Gassled is governed by Norwegian petroleum law (incorporating EU internal market rules as European Economic Area obligations), including some specific legal provisions applicable only to Gassled. Gassled is an unincorporated joint venture. At present, a slight majority of participation interests is held by entities that hold NCS production licence interests in addition to their Gassled participation interest – meaning that they are both Gassled owners and shippers. The remaining four Gassled non-shipper owners hold slightly less than half of the total participation interests in Gassled. The entire system is operated by Gassco AS, a company wholly owned by the Norwegian state. The company cannot:
All previous Gassled owners, before the non-shippers acquired their Gassled participation interests, were prominent NCS operators and subsidiaries of companies such as ExxonMobil, Total, Statoil, Shell and Eni. These sellers of Gassled participating interests had a long history of petroleum activity on the NCS and are still active as operators and production licensees. They remain in need of Gassled capacity as shippers to be able to deliver their gas to the European market.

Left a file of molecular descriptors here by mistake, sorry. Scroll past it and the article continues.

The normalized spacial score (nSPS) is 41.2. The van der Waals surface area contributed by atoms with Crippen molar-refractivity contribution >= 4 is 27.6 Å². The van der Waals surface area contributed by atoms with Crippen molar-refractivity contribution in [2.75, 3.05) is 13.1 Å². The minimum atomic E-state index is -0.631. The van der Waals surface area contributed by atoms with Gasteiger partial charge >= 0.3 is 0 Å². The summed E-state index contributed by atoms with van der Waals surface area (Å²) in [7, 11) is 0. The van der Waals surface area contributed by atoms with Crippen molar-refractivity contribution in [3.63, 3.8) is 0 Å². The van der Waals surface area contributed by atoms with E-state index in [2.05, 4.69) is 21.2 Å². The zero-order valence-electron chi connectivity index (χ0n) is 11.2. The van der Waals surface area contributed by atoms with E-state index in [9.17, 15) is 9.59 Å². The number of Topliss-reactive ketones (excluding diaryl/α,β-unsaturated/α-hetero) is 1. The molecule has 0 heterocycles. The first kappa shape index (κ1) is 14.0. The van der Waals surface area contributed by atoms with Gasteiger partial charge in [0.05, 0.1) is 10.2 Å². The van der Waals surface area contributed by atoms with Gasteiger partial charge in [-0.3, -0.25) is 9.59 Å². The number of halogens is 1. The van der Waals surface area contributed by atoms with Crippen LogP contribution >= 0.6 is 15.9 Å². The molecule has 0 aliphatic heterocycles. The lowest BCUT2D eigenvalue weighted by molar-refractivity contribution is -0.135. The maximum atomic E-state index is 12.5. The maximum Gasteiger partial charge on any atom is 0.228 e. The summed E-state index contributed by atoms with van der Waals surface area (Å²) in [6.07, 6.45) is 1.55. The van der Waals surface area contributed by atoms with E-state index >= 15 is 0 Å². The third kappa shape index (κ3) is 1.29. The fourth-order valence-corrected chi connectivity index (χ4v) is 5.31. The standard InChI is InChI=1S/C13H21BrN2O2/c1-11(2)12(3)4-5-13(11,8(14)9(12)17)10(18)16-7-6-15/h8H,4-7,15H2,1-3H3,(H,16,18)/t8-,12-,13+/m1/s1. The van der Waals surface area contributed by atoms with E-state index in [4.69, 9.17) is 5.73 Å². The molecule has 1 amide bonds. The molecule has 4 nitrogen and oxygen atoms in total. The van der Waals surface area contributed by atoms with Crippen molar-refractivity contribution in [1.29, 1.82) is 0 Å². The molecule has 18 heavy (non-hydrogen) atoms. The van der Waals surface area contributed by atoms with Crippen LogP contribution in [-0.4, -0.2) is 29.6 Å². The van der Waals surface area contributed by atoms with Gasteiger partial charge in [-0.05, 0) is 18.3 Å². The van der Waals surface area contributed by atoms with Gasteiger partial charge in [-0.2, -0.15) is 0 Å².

The Gassled non-shippers are Norwegian companies, either subsidiaries of foreign entities or owned and controlled directly by foreign investors, such as pension or sovereign funds. Most of the acquisitions of participation interests in Gassled by these investors were approved by the MPE between 2011 and 2012, at an aggregate sum of close to NKr32 billion.